professionals need to possess is that of 
working diplomatically with foreign 
nations. In the past two years the American 
farmer has seen an increase in agricultural 
exportations to foreign nations because of 
diplomacy. 



In November of 1987 the USSR imported 
an additional 1.7 million metric tons of 
wheat and an additional 1.3 million metric 
tons of soybean meal from the United 
States. The reason for this was not because 
they had had a drought in their nation or 
that their people were going hungry, but it 
was a sign of friendship between the USSR 
and the United States. 

Just recently Japan has decided to phase 
out its restrictions and quotas on the beef 
industry in America. Because of this three- 
year phase-out, the American beef industry 
can hope to sell an additional S2 billion in 
beef exports in the next decade. The effects 
of diplomacy are astronomical. 

The second attribute that these profes- 
sionals must possess if they are going to 
help the American farmer is that of creating 
world markets in underdeveloped nations. 

It's been estimated that the world 
population will increase by 450 million 
people in the next six years and that 90 
percent of these people will inhabit poor, 
impoverished nations. It has also been 
estimated that 90 percent of the American 
farmers and the American agricultural 
industry's markets will come from these 
same impoverished nations. 

If the American agricultural industry 
hopes to survive the 21 st Century he must 
not only be efficient, but he must be able to 
capitalize on these increasing markets. And 
the way that he must do that is through the 
assistance of trained professional agricul- 

These professionals must be able to go 
into these foreign nations and set up a 
trading system which would be beneficial 
to both the American farmer and the 



foreign nation. A system of bartering is 
such a system that will be efficient and will 
work in helping establish trade between the 
Americans and these foreign nations. 

The third attribute that is very important 
to the success story of the American 
agricultural industry is that of these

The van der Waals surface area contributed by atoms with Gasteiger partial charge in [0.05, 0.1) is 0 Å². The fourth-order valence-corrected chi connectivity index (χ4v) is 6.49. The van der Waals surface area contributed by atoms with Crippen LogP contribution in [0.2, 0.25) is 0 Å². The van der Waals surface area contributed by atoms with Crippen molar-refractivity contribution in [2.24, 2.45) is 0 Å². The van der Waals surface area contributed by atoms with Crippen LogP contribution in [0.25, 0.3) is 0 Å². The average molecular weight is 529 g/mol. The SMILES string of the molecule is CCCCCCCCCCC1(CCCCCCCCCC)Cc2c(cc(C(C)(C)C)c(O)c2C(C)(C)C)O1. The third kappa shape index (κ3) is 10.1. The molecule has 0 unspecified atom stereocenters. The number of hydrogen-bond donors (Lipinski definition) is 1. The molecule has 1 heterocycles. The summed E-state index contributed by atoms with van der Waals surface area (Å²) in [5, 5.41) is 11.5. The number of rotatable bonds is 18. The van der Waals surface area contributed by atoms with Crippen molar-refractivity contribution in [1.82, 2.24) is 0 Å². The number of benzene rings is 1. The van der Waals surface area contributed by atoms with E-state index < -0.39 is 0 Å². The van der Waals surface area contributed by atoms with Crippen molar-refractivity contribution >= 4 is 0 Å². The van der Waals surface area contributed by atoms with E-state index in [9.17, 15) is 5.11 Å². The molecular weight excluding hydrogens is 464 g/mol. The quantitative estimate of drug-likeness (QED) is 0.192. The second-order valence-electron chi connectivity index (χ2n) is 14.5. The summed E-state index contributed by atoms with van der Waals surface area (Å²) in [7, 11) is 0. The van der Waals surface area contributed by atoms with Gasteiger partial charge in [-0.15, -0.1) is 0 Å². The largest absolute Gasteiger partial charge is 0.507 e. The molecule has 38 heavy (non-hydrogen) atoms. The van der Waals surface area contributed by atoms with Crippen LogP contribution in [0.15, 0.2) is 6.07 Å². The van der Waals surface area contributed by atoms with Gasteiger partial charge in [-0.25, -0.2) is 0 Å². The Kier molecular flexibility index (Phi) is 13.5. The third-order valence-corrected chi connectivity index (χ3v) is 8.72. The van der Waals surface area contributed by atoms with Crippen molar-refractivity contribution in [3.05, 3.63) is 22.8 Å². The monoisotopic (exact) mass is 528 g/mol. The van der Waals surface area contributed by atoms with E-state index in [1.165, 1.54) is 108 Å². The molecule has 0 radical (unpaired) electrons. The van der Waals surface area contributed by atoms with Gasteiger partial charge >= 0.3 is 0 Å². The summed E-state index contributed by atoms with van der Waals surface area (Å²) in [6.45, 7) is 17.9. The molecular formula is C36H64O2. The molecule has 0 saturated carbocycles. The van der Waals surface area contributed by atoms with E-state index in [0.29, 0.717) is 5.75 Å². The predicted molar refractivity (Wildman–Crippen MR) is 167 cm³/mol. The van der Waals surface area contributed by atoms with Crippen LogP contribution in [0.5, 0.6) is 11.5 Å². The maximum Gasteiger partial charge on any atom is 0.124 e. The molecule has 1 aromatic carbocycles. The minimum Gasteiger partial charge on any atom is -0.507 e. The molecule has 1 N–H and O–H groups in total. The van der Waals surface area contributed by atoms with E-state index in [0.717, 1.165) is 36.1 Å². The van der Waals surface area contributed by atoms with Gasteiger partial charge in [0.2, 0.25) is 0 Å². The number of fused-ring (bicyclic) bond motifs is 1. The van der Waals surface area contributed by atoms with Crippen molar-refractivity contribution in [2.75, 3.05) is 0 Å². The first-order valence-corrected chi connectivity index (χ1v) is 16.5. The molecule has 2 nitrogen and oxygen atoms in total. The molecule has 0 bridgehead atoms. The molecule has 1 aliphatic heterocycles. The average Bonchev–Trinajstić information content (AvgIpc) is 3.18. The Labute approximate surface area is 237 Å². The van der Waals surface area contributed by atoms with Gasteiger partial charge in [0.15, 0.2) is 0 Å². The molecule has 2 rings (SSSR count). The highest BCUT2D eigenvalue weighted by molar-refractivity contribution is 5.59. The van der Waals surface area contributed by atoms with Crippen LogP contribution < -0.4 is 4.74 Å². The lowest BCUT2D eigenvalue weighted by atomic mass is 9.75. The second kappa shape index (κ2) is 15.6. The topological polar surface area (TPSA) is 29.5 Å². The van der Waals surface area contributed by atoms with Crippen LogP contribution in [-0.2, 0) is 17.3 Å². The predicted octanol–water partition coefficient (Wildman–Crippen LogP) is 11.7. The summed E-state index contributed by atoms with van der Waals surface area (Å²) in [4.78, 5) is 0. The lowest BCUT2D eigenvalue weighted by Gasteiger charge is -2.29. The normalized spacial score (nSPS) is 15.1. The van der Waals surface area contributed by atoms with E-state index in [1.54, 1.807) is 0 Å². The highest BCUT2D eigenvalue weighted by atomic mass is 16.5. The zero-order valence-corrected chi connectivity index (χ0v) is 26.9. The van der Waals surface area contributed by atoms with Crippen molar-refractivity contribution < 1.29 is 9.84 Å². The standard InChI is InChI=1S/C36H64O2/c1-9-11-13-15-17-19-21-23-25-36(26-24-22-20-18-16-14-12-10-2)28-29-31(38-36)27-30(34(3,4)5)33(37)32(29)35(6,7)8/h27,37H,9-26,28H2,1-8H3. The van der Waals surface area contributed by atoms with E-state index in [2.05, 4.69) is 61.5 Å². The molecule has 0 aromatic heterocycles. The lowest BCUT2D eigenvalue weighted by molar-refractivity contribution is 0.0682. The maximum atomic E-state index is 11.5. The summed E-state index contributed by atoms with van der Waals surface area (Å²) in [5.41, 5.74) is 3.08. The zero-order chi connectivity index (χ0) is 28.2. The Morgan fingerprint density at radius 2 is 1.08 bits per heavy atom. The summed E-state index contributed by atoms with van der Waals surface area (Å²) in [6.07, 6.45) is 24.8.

professionals working hand-in-hand 
domestically with the American agricul- 
tural industry in helping them get out from 
underneath the control of subsidy and 
price-support systems and in once again 
producing on a supply-and-demand basis. 

Because the American farmer has gone 
away from producing on supply and 
demand, he has seen, over the years, his 
surplus increase to a point that the real 
price for his products has been diminished 
greatly. He is watching foreign competitors 
steal his product markets away because his 
price is simply too high. 

These trained agriculturists need to 
work with the American farmers in 
developing a new marketing system. They 
need to show the American farmer the 
power of cooperative marketing and 
supply-and-demand economics. 

Many people feel the American agricul- 
tural industry is on the downhill side of the 
mountain and that it won't be long till we'll 
see a restructuring of the American family 
farm and many agricultural industries. But 
if the agriculturists and the agricultural 
industry will assist the American farmer 
and others in his industry, the American 
farmer will not only survive the 21st 
Century, but he will come out of it being 
the most successful farmer in the most 
successful industry in the world. 



Building Our American "Communities 



Sponsored by RJR 
Nabisco, Inc. 

Gold, silver and bronze emblems 
were presented to chapters who put 
forth outstanding efforts in community 
development. Recognition of the Build- 
ing Our American Communities 
(BOAC) award winners was a proud 
moment for chapter representatives as 
they made their way across the conven- 
tion stage. 

Also recognized on stage were the 
BOAC national winners who had been 
awarded their honors at a Capitol Hill 
luncheon held in October in Washing- 
ton, D.C. National winner, the Marion 
County chapter from Farmington, West 
Virginia, was applauded for its efforts 
to stimulate economic activity. Chapter 
members constructed a tourist center 
to promote tourism. 

Second place winner, Westminister, 
Colorado, "xeriscaped" a 16,000- 
square-foot community garden. 
Xeriscaping is the process of landscap- 
ing for energy and water conservation. 

Third place winner Bartlett, Tennes- 
see, took part in a project that involves 
the work of 15 civic organizations: pre- 
serving the historic Raleigh Cemetery. 

Ravenna, Nebraska, fourth place 
winner, chose the theme "Ravenna — 
Maintaining the Quality of Life" as the 
umbrella for their projects. These in- 
cluded involvement in LIFELINE, a 24-